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Topic: Ordinal Proof
Replies: 5   Last Post: Jun 21, 2014 8:17 AM

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William Elliot

Posts: 1,600
Registered: 1/8/12
Ordinal Proof
Posted: Jun 19, 2014 12:57 PM
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Let S be a well ordered set.
Recursively define an ordinal valued function f, over S by
for all s in S, f(s) = { f(x) | x < a }

It's straight forward to show for all s, f(s) is hereditarily
transitive,
hence an ordinal;  likewise eta + { f(x) | x in S } is an ordinal.

By construction f:S -> eta is surjective.
Additionally f is increasing for if a < b, then f(a) proper subset f(b),
whence f(a) < f(b).
Thusly f:S -> eta is an order isomorphism.

eta is the unique ordinal order isomorphic to S for if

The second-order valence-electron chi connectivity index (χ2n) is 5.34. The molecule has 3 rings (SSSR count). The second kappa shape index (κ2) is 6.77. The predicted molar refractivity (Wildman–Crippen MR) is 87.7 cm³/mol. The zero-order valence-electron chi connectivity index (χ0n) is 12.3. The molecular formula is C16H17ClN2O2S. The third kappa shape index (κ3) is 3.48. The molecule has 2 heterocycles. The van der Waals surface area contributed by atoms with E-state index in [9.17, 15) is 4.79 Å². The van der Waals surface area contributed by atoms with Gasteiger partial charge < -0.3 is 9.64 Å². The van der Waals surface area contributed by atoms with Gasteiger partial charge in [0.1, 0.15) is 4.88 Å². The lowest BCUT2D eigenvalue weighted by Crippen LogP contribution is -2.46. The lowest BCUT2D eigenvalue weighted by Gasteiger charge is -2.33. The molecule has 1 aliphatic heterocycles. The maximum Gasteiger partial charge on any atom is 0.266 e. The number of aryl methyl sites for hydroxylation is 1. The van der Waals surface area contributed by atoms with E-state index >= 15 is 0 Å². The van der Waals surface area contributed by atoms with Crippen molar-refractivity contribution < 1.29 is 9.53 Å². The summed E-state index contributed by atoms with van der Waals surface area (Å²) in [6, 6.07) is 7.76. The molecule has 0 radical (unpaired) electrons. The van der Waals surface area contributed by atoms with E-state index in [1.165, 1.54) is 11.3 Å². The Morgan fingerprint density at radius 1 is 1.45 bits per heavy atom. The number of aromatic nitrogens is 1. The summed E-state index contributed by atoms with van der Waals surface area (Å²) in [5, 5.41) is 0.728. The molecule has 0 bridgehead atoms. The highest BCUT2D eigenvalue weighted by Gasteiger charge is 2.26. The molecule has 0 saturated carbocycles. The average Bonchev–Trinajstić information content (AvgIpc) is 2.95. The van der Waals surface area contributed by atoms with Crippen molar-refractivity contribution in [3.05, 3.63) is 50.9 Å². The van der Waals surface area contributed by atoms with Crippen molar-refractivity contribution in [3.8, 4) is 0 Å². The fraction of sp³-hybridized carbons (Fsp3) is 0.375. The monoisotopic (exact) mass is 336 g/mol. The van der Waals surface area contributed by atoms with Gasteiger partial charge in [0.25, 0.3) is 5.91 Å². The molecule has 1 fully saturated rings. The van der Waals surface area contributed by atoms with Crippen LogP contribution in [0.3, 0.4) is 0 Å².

pi is order isomorphic to S, then pi and eta are order
isomorphic, hence equal.

Thus every well ordered set S, has a unique ordinal,
the order type of S, that's order isomorphic to S.

I feel uneasy about that simple ZF proof, that it's flawed.
Can I recursively construct a function into a class, ie
a function with values that satisfy a proposition, but
lacking a set for a codomain?

Hartog's lemma would provide such a set, but as it uses
order types, it's not available to demonstrate a codomain set.

It there a patch for the proof?

A surer proof would be to show if every initial segment of S
had an order type, then S would have an order type and forthwith
show if some element of S didn't have an order type, then
the least element of S without an order type, would have
an order type.  It however is three times as long.

Which proof would you prefer?



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